Last updated: February 06. 2014 4:38PM - 2476 Views
By - agonzalez@civitasmedia.com - 336-835-1513



The Primary Stroke Team at Hugh Chatham holds awards given by the organization to each member at a special luncheon held earlier this month. Members are, from left, Becky Dumas, director of Rehabilitation; Missy Church, director of Imaging; Paula Moore, chief clinical officer; Paul Hammes, chief executive officer; Emily Parks, Stroke and Education coordinator; Debbie St. John, CT technologist; Trish Dowell, director of Clinical Care Services; Rhoda Edwards, CT technologist; Lori Gwyn, director of Marketing; and Myron Waddell, assistant director of Surry County Emergency Medical Services. Team members not present include Ashley Davis, ED/ICU assistant nurse manager; Dr. Steve Isaacs, director of Emergency Department; Lynn Kennedy, Clinical Nurse manager of Emergency and Critical Care Services; Sandra Luffman, Point of Care coordinator; Dr. Steven Meadows, medical director of Neurology; Dr. Howard Nabors, Clingman Medical Center; Dr. Sesha Reddy, hospitalist; Ricky Sawyers, director of Laboratory; Donna Swift, Inpatient Clinical Nurse manager; and Wendy Triplett, Cardiopulmonary director.
The Primary Stroke Team at Hugh Chatham holds awards given by the organization to each member at a special luncheon held earlier this month. Members are, from left, Becky Dumas, director of Rehabilitation; Missy Church, director of Imaging; Paula Moore, chief clinical officer; Paul Hammes, chief executive officer; Emily Parks, Stroke and Education coordinator; Debbie St. John, CT technologist; Trish Dowell, director of Clinical Care Services; Rhoda Edwards, CT technologist; Lori Gwyn, director of Marketing; and Myron Waddell, assistant director of Surry County Emergency Medical Services. Team members not present include Ashley Davis, ED/ICU assistant nurse manager; Dr. Steve Isaacs, director of Emergency Department; Lynn Kennedy, Clinical Nurse manager of Emergency and Critical Care Services; Sandra Luffman, Point of Care coordinator; Dr. Steven Meadows, medical director of Neurology; Dr. Howard Nabors, Clingman Medical Center; Dr. Sesha Reddy, hospitalist; Ricky Sawyers, director of Laboratory; Donna Swift, Inpatient Clinical Nurse manager; and Wendy Triplett, Cardiopulmonary director.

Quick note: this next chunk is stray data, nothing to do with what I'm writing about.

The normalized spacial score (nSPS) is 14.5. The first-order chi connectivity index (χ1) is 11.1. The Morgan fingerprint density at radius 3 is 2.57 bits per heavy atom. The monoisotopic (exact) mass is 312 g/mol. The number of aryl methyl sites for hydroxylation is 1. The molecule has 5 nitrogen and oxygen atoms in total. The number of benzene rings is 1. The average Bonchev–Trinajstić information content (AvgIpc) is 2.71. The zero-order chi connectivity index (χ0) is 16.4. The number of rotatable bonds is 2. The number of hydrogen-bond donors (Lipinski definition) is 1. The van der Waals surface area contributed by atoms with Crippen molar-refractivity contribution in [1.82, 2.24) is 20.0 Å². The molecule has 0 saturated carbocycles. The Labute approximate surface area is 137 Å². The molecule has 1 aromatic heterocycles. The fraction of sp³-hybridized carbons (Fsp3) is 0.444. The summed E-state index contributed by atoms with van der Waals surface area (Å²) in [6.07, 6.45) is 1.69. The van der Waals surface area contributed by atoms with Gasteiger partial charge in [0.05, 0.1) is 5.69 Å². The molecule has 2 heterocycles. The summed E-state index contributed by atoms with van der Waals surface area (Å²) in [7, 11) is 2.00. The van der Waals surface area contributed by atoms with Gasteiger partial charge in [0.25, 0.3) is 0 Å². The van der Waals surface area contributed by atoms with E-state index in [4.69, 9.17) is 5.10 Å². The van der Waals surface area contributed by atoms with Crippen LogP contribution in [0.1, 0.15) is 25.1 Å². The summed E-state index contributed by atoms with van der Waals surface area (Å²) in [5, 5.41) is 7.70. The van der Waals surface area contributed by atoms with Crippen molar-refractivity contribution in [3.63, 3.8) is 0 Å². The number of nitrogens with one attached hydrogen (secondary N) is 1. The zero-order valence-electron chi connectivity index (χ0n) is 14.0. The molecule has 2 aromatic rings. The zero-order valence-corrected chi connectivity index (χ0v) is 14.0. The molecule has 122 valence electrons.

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Hugh Chatham Memorial Hospital has received the American Heart Association/American Stroke Association’s Get With The Guidelines–Stroke Bronze Quality Achievement Award. The award recognizes Hugh Chatham’s commitment and success in implementing a higher standard of stroke care by ensuring that stroke patients receive treatment according to nationally accepted standards and recommendations.


“With a stroke, time lost is brain lost. Get With The Guidelines–Stroke Bronze Quality Achievement Award addresses the important element of time,” said Emily Parks RN, CCRN, Stroke and Education coordinator.


HCMH has developed a comprehensive system for rapid diagnosis and treatment of stroke patients admitted to the emergency department. This includes always being equipped to provide brain imaging scans, having neurologists available to conduct patient evaluations and using clot-busting medications when appropriate.